Policy Advocacy

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Community Health Sciences. Policy Advocacy. Jason Cabaj, MD MSc PGY4 PHPM Resident May 28, 2014. A public health trainee’s guide. Session Objectives. Illustrate the relevance of policy advocacy in public health practice Outline the knowledge gap in PHPM residency training
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Community Health SciencesPolicy AdvocacyJason Cabaj, MD MScPGY4 PHPM ResidentMay 28, 2014A public health trainee’s guideSession Objectives
  • Illustrate the relevance of policy advocacy in public health practice
  • Outline the knowledge gapin PHPM residency training
  • Describe apotential solutionfor public health trainees:
  • Learning module incorporated into a wiki-based knowledge management platformBackground
  • Policy
  • Definite course of action selected from among alternatives to guide present and future decisions
  • Public health policy
  • Healthy public policy
  • Advocacy
  • Individual and social action designed to gain political commitment or support for a health goal or program
  • Key method of achieving policy change and protecting/improving health
  • Ottawa Charter strategy
  • Successful Policy Advocacy?PHPM Competencies
  • RCPSC PHPM Objectives of Training
  • 1.2. Identify opportunities for advocacy
  • 2.1.1. Recognize situations where advocacy is required and define strategies to effect the desired outcome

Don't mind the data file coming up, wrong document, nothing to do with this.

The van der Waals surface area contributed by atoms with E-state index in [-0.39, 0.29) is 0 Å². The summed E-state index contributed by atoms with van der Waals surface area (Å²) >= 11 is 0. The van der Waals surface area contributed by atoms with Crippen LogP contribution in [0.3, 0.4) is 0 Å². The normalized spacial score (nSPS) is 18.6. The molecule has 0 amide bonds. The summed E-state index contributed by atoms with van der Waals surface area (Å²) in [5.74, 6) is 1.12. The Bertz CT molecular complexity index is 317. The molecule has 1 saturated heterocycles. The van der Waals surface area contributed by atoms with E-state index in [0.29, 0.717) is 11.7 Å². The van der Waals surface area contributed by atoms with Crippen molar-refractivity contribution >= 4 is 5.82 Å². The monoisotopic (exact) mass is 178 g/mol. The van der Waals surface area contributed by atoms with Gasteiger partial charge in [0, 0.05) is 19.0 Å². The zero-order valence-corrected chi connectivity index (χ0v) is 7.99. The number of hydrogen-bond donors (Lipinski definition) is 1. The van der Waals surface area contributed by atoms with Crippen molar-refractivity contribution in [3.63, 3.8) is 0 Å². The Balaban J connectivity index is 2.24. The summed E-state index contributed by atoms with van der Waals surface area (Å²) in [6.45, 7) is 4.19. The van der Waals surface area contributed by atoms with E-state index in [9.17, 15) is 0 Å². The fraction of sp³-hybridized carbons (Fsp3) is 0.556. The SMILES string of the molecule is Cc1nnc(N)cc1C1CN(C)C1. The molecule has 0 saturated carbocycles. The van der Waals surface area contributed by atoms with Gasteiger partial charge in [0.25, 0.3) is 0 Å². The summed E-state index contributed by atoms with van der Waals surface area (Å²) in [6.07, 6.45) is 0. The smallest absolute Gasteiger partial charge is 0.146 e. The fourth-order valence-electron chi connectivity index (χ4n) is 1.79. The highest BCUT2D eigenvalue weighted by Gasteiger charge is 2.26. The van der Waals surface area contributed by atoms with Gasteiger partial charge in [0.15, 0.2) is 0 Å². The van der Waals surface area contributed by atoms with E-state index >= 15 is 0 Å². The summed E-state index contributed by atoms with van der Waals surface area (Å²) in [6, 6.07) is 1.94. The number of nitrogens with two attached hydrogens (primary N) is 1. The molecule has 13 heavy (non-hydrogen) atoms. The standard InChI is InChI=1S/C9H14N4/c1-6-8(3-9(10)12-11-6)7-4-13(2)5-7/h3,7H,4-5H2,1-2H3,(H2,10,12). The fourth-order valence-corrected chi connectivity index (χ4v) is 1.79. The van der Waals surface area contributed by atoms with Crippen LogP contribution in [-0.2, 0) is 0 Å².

• 3.3.3. Discuss mechanisms of policy development and methods of implementation, including legislation, regulation, and incentives
  • 3.3.5. Conduct a policy analysis and policy evaluation
  • 3.7.1. Demonstrate competency in advocacyskills
  • 5.2.5. Contribute to the formulation of healthy public policy or legislation at local, provincial or federal level
  • Minimum Competencies for MOHs in Canada (2009)
  • MOH competencies similar but more advanced
  • Highly required skills when working in a political environment
  • PHPM Training
  • PHPM training requirements
  • CanMEDS
  • Knowledge, attitudes, skills
  • Broad and location dependent
  • Variation in academic curriculum
  • Variation in opportunities for application
  • Policy competencies
  • Most residents have little background in political and social sciences
  • Focus on the Policy Cycle and on KT
  • Valuable but limited
  • Policy development is black box
  • Need to understand policy process itself to successfully engage and influence
  • Proposed Solution
  • Development of single consolidated resource
  • Focus on informing public health practice
  • Learning module for PHPM residents
  • Potential utility for other public health trainees
  • Process
  • Two month rotation guided by academic public health physician preceptor (Dr. Lynn McIntyre)
  • Targeted readings
  • Environmental scan
  • Policy briefs and analyses
  • Policy scans
  • Module development
  • Learning Module
  • Learning module content
  • Policy science overview (i.e. policy 101)
  • Policy process theories
  • PHPM physician roles in policy advocacy
  • Advocacy methods,skills, tactics
  • Key policy concepts